There are no quick fixes to long-term energy challenges. To find solutions, governments and industry benefit from sharing resources and accelerating results. For this reason the IEA enables independent groups of experts - the Energy Technology Initiatives, or ETIs1.
Near-zero energy consumption in new – and existing - buildings and communities is possible. Designing a carefully chosen research and development (R&D) strategy will enable the building industries to move from incremental — to substantial — energy savings and reductions in greenhouse gas emissions.
The aim of the ETI focusing on efficiency in buildings and communities (EBC) is to take advantage of energy-saving opportunities to remove technical obstacles to market penetration of new energy conservation technologies for community systems and residential, commercial, and office buildings. To implement this strategy, EBC activities focus on dissemination, decision-making and building systems. There are currently 27 Contracting Parties, including China and Israel.
The main challenge to achieving energy conservation in the buildings sector is designing technologies and systems for existing buildings — approximately 80% of all buildings in OECD countries.
Some energy savings can be achieved through renovating building components such as windows, roofs, facades or heating systems. However, full‑building retrofits achieve substantial energy savings.
The EBC project, Prefabricated Systems for Low Energy Renovation of Residential Buildings,investigated the effectiveness of building renovation through the use of large, prefabricated renovation modules for both façades and roofs.
The study demonstrated that substantial energy savings are possible in typical apartment buildings that represent approximately 40% of European dwellings. Retrofits of 350 apartments measured as part of the study demonstrated energy savings between 80% to 90% or 30 kilowatt hours per square metre per year (kWh/m2/yr) to 50kWh/m2/yr. The prefabricated modules can be applied to many types of existing buildings and allow for larger window sizes, and ventilation systems integrated into the façade. Retrofits in the study were found to extend living space, for example, by incorporating balconies into apartments or by creating new rooftop apartments.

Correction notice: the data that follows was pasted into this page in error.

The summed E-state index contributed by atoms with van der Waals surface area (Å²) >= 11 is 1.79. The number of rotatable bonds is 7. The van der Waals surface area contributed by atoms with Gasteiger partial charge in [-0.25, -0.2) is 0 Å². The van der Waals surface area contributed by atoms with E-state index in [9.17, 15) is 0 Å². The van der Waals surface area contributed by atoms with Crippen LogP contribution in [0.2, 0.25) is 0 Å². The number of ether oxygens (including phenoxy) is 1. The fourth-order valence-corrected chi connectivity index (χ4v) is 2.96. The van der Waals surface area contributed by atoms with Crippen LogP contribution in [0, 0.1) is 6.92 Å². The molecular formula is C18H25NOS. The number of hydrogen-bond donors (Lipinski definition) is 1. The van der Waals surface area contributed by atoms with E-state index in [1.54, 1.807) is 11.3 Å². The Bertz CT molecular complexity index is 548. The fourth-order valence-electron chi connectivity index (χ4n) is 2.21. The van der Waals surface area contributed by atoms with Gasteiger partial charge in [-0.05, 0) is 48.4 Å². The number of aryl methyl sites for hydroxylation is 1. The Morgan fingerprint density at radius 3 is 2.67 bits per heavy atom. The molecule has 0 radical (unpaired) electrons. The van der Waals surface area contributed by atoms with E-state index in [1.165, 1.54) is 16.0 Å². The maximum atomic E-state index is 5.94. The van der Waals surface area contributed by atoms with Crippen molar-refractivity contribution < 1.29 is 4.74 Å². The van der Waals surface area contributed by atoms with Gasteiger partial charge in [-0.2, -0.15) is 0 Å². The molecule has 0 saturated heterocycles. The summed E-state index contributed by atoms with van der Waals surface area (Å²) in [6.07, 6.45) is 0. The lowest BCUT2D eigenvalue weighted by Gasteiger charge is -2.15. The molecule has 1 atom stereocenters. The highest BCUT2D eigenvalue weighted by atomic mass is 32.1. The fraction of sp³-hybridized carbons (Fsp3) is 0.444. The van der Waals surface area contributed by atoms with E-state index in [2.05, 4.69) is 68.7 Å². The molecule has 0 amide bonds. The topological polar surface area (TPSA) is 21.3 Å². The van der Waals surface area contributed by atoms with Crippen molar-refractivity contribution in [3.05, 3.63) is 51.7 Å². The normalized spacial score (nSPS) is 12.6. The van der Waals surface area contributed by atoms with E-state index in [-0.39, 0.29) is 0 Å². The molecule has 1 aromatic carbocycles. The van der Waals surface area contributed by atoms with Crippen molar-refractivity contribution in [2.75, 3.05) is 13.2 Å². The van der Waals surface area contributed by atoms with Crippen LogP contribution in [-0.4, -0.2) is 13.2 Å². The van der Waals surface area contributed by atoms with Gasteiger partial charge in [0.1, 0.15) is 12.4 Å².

Retrofits also present advantages compared to demolition and rebuilding. This includes, for example, reduction in construction cost, time and local disturbance, minimal waste and long-term reduction in CO2 emissions.
* Photo courtesy of Gap-solution GmbH (Austria).
For more information: www.iea-ebc.org
1.Information or material of the IEA Energy Technology Initiatives, or ETIs (formally organised under the auspices of an Implementing Agreement), including information or material published on this website, does not necessarily represent the views or policies of the IEA Secretariat or of the IEA’s individual Member countries. The IEA does not make any representation or warranty (express or implied) in respect of such information (including as to its completeness, accuracy or non-infringement) and shall not be held liable for any use of, or reliance on, such information.